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Hungry or Soothing?

Comments  |   Posted in Boob Scoop   |  By Mary Ausman

Boob Scoop: After about the first month of breastfeeding, it can sometimes be tricky to differentiate between a hungry baby and one that has just discovered his hands or is using them for soothing. When in doubt, it never hurts to put your baby to the breast. Breastmilk is always changing in composition and volume throughout the day and these important changes eliminate the concern of overfeeding. If your baby is breastfeeding for soothing you will notice suckling at the breast. If your baby is hungry, you will hear him make "eh" sounds or notice the deep swallows that accompany a feeding. In either situation, your baby will likely be happy to breastfeed since nursing will have met his need to soothe or feed.


Sharen Medrano, IBCLC (www.nycbreastfeeding.com)

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Nursing Tips for Flying

Comments  |   Posted in Boob Scoop   |  By Olivia Leon

Boob Scoop: When booking a flight and traveling with your nursing baby, try to reserve bulkhead seats for a more comfortable flight. These are the seats located where the airline separates its sections (i.e. business, economy) and typically allow for more legroom, which can make it more comfortable to nurse. If these seats are not available, sitting by a window is another good option. Window seats offer a nice view while you relax and sit back to breastfeed.


Sharen Medrano, IBCLC (www.nycbreastfeeding.com)

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How Often Do I Need To Feed My Baby?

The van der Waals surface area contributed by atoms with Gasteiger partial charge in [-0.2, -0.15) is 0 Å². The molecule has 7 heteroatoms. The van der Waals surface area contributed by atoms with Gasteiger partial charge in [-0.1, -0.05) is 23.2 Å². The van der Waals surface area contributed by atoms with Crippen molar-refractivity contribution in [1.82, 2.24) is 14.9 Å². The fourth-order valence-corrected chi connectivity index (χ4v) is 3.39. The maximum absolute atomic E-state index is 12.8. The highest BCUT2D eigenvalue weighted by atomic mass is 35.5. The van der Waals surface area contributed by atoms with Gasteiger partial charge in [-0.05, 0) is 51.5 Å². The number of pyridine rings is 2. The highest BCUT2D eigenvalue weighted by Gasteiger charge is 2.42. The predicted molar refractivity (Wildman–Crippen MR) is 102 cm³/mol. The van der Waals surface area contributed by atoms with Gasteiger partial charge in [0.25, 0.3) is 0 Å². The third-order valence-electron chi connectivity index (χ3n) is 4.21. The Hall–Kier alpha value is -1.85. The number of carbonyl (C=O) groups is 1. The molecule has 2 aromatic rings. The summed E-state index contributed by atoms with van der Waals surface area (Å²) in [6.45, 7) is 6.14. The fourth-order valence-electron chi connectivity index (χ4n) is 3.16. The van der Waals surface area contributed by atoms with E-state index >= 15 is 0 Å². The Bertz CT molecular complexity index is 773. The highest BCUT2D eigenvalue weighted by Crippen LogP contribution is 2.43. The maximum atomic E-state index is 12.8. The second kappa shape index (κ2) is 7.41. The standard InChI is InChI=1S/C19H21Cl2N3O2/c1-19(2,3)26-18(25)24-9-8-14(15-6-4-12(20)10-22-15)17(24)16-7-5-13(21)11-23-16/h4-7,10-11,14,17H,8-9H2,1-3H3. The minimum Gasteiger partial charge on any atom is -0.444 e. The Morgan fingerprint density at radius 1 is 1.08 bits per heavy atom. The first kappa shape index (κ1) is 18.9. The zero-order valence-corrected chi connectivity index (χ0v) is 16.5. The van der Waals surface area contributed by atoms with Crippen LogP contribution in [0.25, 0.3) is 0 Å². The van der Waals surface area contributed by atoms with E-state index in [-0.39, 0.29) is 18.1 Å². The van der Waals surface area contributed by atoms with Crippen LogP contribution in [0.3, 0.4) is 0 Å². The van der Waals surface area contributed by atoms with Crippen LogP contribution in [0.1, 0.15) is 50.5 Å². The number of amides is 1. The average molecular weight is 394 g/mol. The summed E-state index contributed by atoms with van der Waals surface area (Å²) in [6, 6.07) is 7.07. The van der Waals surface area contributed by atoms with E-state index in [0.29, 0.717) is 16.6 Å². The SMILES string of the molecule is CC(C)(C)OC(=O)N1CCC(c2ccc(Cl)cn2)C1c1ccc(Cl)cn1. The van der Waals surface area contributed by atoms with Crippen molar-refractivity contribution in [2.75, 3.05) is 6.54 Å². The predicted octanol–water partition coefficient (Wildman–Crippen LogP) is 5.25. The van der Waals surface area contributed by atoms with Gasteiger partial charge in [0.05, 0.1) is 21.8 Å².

Comments  |   Posted in Boob Scoop   |  By Mary Ausman

Boob Scoop: One of the biggest questions breastfeeding moms have is “how often should I feed my baby?” It’s a tricky question to answer because breastfed babies tend to not feed at fixed intervals or schedules, primarily because a baby does not receive the same amount of milk at each nursing session. Rather, she drinks just what she needs at each feeding. In addition, the composition and volume of breast milk changes throughout the day, so for one feeding a baby may drink 4oz while for another she’ll drink 2oz, yet feed equally satiated. More importantly, these breast milk properties help babies self-regulate their feedings. They feed until they feel content and slow down or delatch once they are done. Interestingly, learning to self-regulate by breastfeeding has been linked to a decrease in obesity in infancy and later on in life.

Sharen Medrano, IBCLC (www.nycbreastfeeding.com)

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Breast Storage Capacity

Comments  |   Posted in Boob Scoop   |  By Mary Ausman

Boob Scoop: If you speak to other breastfeeding moms, you will quickly learn that all babies feed at different intervals and for different lengths of time. Just as every baby is different, so is every mother's breast storage capacity. Breast storage capacity refers to how much breast milk a mother can hold in her breast. It is not influenced by a mother's breast size. Due to variations in breast storage capacity, all babies feed differently. As long as your baby is growing steadily, it's best to keep away from rules like "15 minutes on each side" or "every 2 hours." Instead feed your baby when he is hungry and remember that each mom and baby pair is unique.

Sharen Medrano, IBCLC (www.nycbreastfeeding.com)

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Sleeping Longer Stretches

Comments  |   Posted in Boob Scoop   |  By Mary Ausman